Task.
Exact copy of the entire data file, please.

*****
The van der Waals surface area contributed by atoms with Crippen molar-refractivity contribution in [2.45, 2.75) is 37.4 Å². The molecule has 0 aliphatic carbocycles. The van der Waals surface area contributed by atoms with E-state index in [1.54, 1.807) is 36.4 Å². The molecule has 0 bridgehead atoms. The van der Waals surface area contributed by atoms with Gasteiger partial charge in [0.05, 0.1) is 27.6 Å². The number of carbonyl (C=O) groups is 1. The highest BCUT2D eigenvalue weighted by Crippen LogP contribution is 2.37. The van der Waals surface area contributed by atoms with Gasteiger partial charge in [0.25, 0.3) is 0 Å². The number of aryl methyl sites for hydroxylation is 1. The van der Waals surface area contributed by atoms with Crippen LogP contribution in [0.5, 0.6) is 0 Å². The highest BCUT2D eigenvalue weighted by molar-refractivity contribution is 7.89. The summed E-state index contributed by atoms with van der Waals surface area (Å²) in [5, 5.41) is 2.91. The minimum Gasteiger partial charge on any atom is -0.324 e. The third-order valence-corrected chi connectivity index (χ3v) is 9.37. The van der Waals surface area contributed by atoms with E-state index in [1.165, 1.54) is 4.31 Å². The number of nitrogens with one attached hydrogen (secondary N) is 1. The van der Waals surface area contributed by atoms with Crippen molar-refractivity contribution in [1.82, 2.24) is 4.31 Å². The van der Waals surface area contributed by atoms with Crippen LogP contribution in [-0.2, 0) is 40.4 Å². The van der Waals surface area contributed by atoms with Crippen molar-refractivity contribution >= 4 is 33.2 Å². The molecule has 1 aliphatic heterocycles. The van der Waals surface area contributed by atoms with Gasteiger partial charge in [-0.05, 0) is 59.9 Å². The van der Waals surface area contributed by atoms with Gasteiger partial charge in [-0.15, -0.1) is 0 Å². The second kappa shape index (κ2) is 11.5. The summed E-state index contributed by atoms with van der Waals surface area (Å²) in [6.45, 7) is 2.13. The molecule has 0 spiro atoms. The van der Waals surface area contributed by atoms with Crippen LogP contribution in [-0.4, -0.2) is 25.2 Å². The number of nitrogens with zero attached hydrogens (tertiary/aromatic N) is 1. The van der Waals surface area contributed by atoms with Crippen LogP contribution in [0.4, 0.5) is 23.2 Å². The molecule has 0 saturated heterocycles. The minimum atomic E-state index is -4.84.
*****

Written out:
The van der Waals surface area contributed by atoms with Crippen molar-refractivity contribution in [2.45, 2.75) is 37.4 Å². The molecule has 0 aliphatic carbocycles. The van der Waals surface area contributed by atoms with E-state index in [1.54, 1.807) is 36.4 Å². The molecule has 0 bridgehead atoms. The van der Waals surface area contributed by atoms with Gasteiger partial charge in [0.05, 0.1) is 27.6 Å². The number of carbonyl (C=O) groups is 1. The highest BCUT2D eigenvalue weighted by Crippen LogP contribution is 2.37. The van der Waals surface area contributed by atoms with Gasteiger partial charge in [0.25, 0.3) is 0 Å². The number of aryl methyl sites for hydroxylation is 1. The van der Waals surface area contributed by atoms with Crippen LogP contribution in [0.5, 0.6) is 0 Å². The highest BCUT2D eigenvalue weighted by molar-refractivity contribution is 7.89. The summed E-state index contributed by atoms with van der Waals surface area (Å²) in [5, 5.41) is 2.91. The minimum Gasteiger partial charge on any atom is -0.324 e. The third-order valence-corrected chi connectivity index (χ3v) is 9.37. The van der Waals surface area contributed by atoms with E-state index in [1.165, 1.54) is 4.31 Å². The number of nitrogens with one attached hydrogen (secondary N) is 1. The van der Waals surface area contributed by atoms with Crippen molar-refractivity contribution in [1.82, 2.24) is 4.31 Å². The van der Waals surface area contributed by atoms with Crippen LogP contribution in [-0.2, 0) is 40.4 Å². The van der Waals surface area contributed by atoms with Crippen molar-refractivity contribution >= 4 is 33.2 Å². The molecule has 1 aliphatic heterocycles. The van der Waals surface area contributed by atoms with Gasteiger partial charge in [-0.05, 0) is 59.9 Å². The van der Waals surface area contributed by atoms with Gasteiger partial charge in [-0.15, -0.1) is 0 Å². The second kappa shape index (κ2) is 11.5. The summed E-state index contributed by atoms with van der Waals surface area (Å²) in [6.45, 7) is 2.13. The molecule has 0 spiro atoms. The van der Waals surface area contributed by atoms with Crippen LogP contribution in [-0.4, -0.2) is 25.2 Å². The number of nitrogens with zero attached hydrogens (tertiary/aromatic N) is 1. The van der Waals surface area contributed by atoms with Crippen LogP contribution in [0.4, 0.5) is 23.2 Å². The molecule has 0 saturated heterocycles. The minimum atomic E-state index is -4.84.